A total of 12 327 participants and 10 studies were included to estimate the pooled magnitude of neonatal hyperbilirubinaemia. The overall random effects estimate for the level of neonatal hyperbilirubinaemia across sub-Saharan Africa was 28.08% (95% CI 20.23 to 35.94) (figure 2). Our test statistics indicated a high level of heterogeneity (I2=83.2%) and the Eggers’ test showed no significant publication bias (p=0.36).
We performed a subgroup analysis using sample size, publication year, study design and the location of the included studies. In the current meta-analysis a sample size of less than 384 revealed a higher prevalence(40.2, 95% CI 34.5 to 45.8, (I2=66%) as compared with sample size of greater than or equal to than 384 (20.3, 95% CI 11.3 to 29.4, I2=88). Our subgroup analysis based on study location also showed that the highest pooled prevalence was observed from studies done in Ethiopia (41.4%; 95% CI: 33.9 to 48.8, I2=68.6), . Prevalence rates were very similar across study designs (table 2).
To identify the sources of heterogeneity in this study, meta-regression analysis was performed by considering the sample size, study design and country, factors and publication year. However, our results showed that those covariates were not significantly associated with the presence of heterogeneity (table 3).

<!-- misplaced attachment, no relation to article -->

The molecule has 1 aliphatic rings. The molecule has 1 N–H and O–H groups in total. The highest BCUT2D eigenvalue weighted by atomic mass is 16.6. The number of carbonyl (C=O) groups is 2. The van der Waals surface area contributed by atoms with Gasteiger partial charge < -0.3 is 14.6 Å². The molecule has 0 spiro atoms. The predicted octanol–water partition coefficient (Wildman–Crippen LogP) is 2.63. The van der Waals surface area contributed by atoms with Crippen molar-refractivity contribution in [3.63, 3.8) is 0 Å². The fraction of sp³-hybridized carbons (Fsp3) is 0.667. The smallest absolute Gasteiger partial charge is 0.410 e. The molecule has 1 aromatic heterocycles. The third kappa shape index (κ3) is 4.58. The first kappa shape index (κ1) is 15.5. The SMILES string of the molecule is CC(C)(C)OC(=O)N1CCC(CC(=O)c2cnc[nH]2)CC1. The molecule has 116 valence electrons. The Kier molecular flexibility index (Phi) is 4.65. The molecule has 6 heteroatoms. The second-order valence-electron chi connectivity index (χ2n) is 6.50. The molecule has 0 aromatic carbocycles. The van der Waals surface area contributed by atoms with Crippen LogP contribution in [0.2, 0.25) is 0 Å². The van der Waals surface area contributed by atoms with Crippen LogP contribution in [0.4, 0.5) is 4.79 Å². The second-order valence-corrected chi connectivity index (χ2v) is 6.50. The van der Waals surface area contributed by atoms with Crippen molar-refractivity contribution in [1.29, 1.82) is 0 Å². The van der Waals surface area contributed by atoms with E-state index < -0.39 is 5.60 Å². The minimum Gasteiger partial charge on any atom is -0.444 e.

Publication bias and quality status
Publication bias was evaluated by a funnel plot and the Egger’s regression test. With respect to the former, publication bias is represented as significant asymmetry in a funnel plot. As depicted in figure 3, there was a significant amount of symmetry in our funnel plot and thus there was publication bias. The Egger’s regression test confirmed this result with a p=0.36. The quality assessment for each study is shown in online supplemental file 2.
The association between G6PD deficiency and neonatal hyperbilirubinaemia
The association between neonatal hyperbilirubinaemia and G6PD deficiency was reported in four articles,6 16 19 with a total of 3353 neonates. The pooled OR from these studies was 2.42 (95% CI 1.64 to 3.56, I2=37.0%, p=0.19), indicating that the likelihood of hyperbilirubinaemia was 2.42 times higher in neonates with a G6PD deficiency than those with normal G6PD levels (figure 4).
The association between blood type incompatibility and neonatal hyperbilirubinaemia
Blood-type incompatibility was another contributing factor for neonatal hyperbilirubinaemia and their connection was reported in five studies included in our analyses6 7 9–11 by involving a total of 8820 participants. The pooled OR was 3.3 (95% CI 1.96 to 5.72, I2=84.0%, p=0.0), suggesting that the risk of developing hyperbilirubinaemia was 3.3 times higher among neonates with an incompatible blood type as compared with blood-type compatible infants (figure 5).